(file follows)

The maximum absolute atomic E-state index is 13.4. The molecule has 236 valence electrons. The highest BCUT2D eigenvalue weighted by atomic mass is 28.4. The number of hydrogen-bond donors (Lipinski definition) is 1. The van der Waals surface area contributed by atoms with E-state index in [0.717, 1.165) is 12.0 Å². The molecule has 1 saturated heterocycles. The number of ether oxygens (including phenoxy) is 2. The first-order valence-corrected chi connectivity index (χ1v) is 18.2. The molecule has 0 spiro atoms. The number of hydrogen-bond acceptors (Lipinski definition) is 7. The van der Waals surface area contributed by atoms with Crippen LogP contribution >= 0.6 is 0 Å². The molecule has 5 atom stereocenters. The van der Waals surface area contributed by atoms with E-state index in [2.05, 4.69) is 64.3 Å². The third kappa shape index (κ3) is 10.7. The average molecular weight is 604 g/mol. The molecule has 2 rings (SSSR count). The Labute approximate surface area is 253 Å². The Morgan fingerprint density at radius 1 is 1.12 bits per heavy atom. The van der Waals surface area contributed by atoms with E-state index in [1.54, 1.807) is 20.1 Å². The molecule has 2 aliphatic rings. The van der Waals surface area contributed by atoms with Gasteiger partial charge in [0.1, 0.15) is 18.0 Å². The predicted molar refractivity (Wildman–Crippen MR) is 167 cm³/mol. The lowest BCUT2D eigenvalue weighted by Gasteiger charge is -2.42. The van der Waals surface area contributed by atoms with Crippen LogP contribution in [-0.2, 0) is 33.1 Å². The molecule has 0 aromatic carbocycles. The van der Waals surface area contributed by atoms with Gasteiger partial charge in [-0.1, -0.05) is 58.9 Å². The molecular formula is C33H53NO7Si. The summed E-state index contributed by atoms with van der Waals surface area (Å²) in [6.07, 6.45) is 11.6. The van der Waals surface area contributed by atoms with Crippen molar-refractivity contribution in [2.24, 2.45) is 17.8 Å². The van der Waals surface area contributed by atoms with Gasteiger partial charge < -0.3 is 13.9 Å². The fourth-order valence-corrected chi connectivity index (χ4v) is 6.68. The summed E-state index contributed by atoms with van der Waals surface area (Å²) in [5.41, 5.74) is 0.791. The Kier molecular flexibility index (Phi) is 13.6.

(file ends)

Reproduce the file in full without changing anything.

The maximum absolute atomic E-state index is 13.4. The molecule has 236 valence electrons. The highest BCUT2D eigenvalue weighted by atomic mass is 28.4. The number of hydrogen-bond donors (Lipinski definition) is 1. The van der Waals surface area contributed by atoms with E-state index in [0.717, 1.165) is 12.0 Å². The molecule has 1 saturated heterocycles. The number of ether oxygens (including phenoxy) is 2. The first-order valence-corrected chi connectivity index (χ1v) is 18.2. The molecule has 0 spiro atoms. The number of hydrogen-bond acceptors (Lipinski definition) is 7. The van der Waals surface area contributed by atoms with Crippen LogP contribution >= 0.6 is 0 Å². The molecule has 5 atom stereocenters. The van der Waals surface area contributed by atoms with E-state index in [2.05, 4.69) is 64.3 Å². The third kappa shape index (κ3) is 10.7. The average molecular weight is 604 g/mol. The molecule has 2 rings (SSSR count). The Labute approximate surface area is 253 Å². The Morgan fingerprint density at radius 1 is 1.12 bits per heavy atom. The van der Waals surface area contributed by atoms with E-state index in [1.54, 1.807) is 20.1 Å². The molecule has 2 aliphatic rings. The van der Waals surface area contributed by atoms with Gasteiger partial charge in [0.1, 0.15) is 18.0 Å². The predicted molar refractivity (Wildman–Crippen MR) is 167 cm³/mol. The lowest BCUT2D eigenvalue weighted by Gasteiger charge is -2.42. The van der Waals surface area contributed by atoms with Crippen LogP contribution in [-0.2, 0) is 33.1 Å². The molecule has 0 aromatic carbocycles. The van der Waals surface area contributed by atoms with Gasteiger partial charge in [-0.1, -0.05) is 58.9 Å². The molecular formula is C33H53NO7Si. The summed E-state index contributed by atoms with van der Waals surface area (Å²) in [6.07, 6.45) is 11.6. The van der Waals surface area contributed by atoms with Crippen molar-refractivity contribution in [2.24, 2.45) is 17.8 Å². The van der Waals surface area contributed by atoms with Gasteiger partial charge < -0.3 is 13.9 Å². The fourth-order valence-corrected chi connectivity index (χ4v) is 6.68. The summed E-state index contributed by atoms with van der Waals surface area (Å²) in [5.41, 5.74) is 0.791. The Kier molecular flexibility index (Phi) is 13.6.